WINDS WHIP UP MESS OF TROUBLE HURRICANE-FORCE GUSTS CUT OFF POWER, TOPPLE TREES, CLOSE I-5.
SHERMAN OAKS -- Outside Dan and Gyl Barton's home, the wind was briefly still Thursday morning, but evidence of its overnight carnage was dramatic.
Hurricane-strength gusts had torqued a 50-foot tree that for half a century stood sentry over the front yard -- until dozens of thick roots snapped and an SUV-size patch of earth gave way.
The large fir crashed on the Bartons' roof as the couple watched a movie. Dan Barton thought a plane had hit a nearby house.
He and his wife walked into the backyard and saw the top of the pine overhanging the pool. Then they noticed the damage that had been done to her dressing room: broken ceiling, snapped beam, insulation spewed over the furniture.
``That's the silent witness,'' he said Thursday, placing on the kitchen table a quartz clock with its hands broken at 9:37, the time the tree fell the night before in the 14700 block of Weddington Street.
Then his phone rang. It was Allstate. He had been speaking to his insurer all morning trying to get the tree removed and his home repaired.
It will take a crane, but first he has to get bids. Once the tree is gone, he will be able to assess the damage.
The Bartons weren't the only ones inconvenienced by winds that tore through the region Wednesday night and early Thursday at up to 80mph. Trees were toppled throughout the San Fernando Valley, blocking roads and breaking power lines.
About 30,000 people lost power across the city, including in Encino, Granada Hills, Mission Hills, North Hills, Sherman Oaks and Van Nuys -- some for more than 12 hours. In San Fernando, a falling tree dragged a power line onto the roof of an Assyrian Christian church, setting fire to the attic.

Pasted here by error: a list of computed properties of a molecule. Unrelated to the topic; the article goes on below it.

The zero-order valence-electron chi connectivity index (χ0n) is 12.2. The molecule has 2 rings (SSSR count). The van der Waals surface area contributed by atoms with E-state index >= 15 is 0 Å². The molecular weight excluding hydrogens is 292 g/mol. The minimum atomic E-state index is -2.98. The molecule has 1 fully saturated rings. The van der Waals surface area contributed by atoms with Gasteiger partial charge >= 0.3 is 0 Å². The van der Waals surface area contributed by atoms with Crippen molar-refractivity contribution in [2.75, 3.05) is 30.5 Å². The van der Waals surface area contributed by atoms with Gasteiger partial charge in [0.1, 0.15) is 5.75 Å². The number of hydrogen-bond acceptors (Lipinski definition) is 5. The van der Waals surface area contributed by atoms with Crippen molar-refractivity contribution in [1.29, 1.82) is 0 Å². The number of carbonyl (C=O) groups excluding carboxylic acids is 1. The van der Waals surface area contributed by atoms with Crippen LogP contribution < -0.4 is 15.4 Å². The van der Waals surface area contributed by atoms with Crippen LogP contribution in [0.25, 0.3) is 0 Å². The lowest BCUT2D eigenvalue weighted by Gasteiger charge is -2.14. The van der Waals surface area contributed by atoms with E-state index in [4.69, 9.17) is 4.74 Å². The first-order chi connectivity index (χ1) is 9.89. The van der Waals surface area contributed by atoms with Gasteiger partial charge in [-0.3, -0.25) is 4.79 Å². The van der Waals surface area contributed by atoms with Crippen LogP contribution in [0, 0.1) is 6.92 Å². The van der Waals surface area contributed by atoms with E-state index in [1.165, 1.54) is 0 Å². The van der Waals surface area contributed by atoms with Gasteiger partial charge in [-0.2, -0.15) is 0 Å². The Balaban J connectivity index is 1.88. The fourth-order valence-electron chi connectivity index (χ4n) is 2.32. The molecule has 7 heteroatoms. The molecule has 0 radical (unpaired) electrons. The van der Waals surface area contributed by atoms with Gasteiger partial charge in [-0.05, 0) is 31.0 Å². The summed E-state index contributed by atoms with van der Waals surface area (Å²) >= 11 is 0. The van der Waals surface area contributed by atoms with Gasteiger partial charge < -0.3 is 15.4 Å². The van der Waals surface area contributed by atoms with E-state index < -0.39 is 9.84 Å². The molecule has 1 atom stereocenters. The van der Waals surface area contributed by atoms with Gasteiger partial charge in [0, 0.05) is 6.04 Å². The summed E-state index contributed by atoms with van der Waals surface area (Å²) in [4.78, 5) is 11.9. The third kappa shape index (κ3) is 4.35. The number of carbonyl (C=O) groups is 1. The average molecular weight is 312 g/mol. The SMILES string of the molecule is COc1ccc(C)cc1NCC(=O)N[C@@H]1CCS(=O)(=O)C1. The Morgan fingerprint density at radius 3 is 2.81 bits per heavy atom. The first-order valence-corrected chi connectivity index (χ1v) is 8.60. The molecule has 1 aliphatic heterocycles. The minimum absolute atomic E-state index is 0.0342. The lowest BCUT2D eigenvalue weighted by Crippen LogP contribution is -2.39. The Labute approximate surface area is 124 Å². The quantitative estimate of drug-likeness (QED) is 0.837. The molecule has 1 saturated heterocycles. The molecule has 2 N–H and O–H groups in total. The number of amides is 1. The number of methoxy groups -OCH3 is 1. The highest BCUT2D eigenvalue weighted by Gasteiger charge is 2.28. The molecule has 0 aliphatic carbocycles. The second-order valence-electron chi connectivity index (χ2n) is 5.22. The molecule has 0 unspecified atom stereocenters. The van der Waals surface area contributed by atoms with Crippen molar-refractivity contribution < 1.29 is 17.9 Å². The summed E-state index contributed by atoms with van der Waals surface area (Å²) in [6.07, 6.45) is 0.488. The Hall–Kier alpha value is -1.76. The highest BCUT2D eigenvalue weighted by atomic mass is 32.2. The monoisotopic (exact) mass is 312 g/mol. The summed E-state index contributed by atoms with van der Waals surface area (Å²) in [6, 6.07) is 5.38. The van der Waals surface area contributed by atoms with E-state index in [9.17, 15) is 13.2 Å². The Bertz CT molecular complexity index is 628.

Firefighters closed Ventura Boulevard at Noble Avenue for an hour because a building sign was ``hanging precariously,'' and they were worried it was about to set sail. And the California Highway Patrol closed an icy stretch of Interstate5 north of Castaic from midnight until late morning.
There were no reported injuries in Los Angeles, city Fire Department spokesman Brian Humphrey said.
Forecasters anticipate persistent winds of 25to 40mph through this afternoon, with gusts reaching 50mph. A red flag fire warning is in effect until 4p.m.
``For the San Fernando Valley, the worst is yet to come,'' said Stuart Seto of the National Weather Service.
After residents of North Hills lost power about midnight, the temperature in Wili Reyes' house dropped to 49degrees. The 40-year-old mother frantically called the Department of Water and Power.
``I have a 9-month-old baby. His lips are blue. I can't keep piling blankets on top. I'm on Medi-Cal and Medicare -- where am I supposed to go?'' she recalled saying.
The DWP had 300 employees working to restore power Thursday, but the winds were too wicked for the 80 electrical crews to keep pace. Whenever they repaired a line, it seemed another would snap under the force of a toppling tree.
``We are not hearing about anything that has become that dire that people are going to go days without power,'' department spokeswoman Carol Tucker said. ``Once the wind dies down, we expect most of these problems to be corrected within about 12 hours.''
Who to call
Downed power lines can be reported at (800) DIAL-DWP.
3 photos, box
(1 -- color) Golfers try to play through all the downed trees at Encino Golf Course on Thursday. Strong winds caused the mess.
(2 -- color) A smashed BMW sits as evidence of massive winds that tore through the Southland on Wednesday night, toppling a number of trees.
Gene Blevins/Special to the Daily News
(3 -- color) Dan and Gyl Barton navigate past a broken tree limb in front of their Sherman Oaks house Thursday, after high winds toppled their 50-foot fir.
David Sprague/Staff Photographer
Who to call (see text)
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|Publication:||Daily News (Los Angeles, CA)|
|Date:||Dec 29, 2006|
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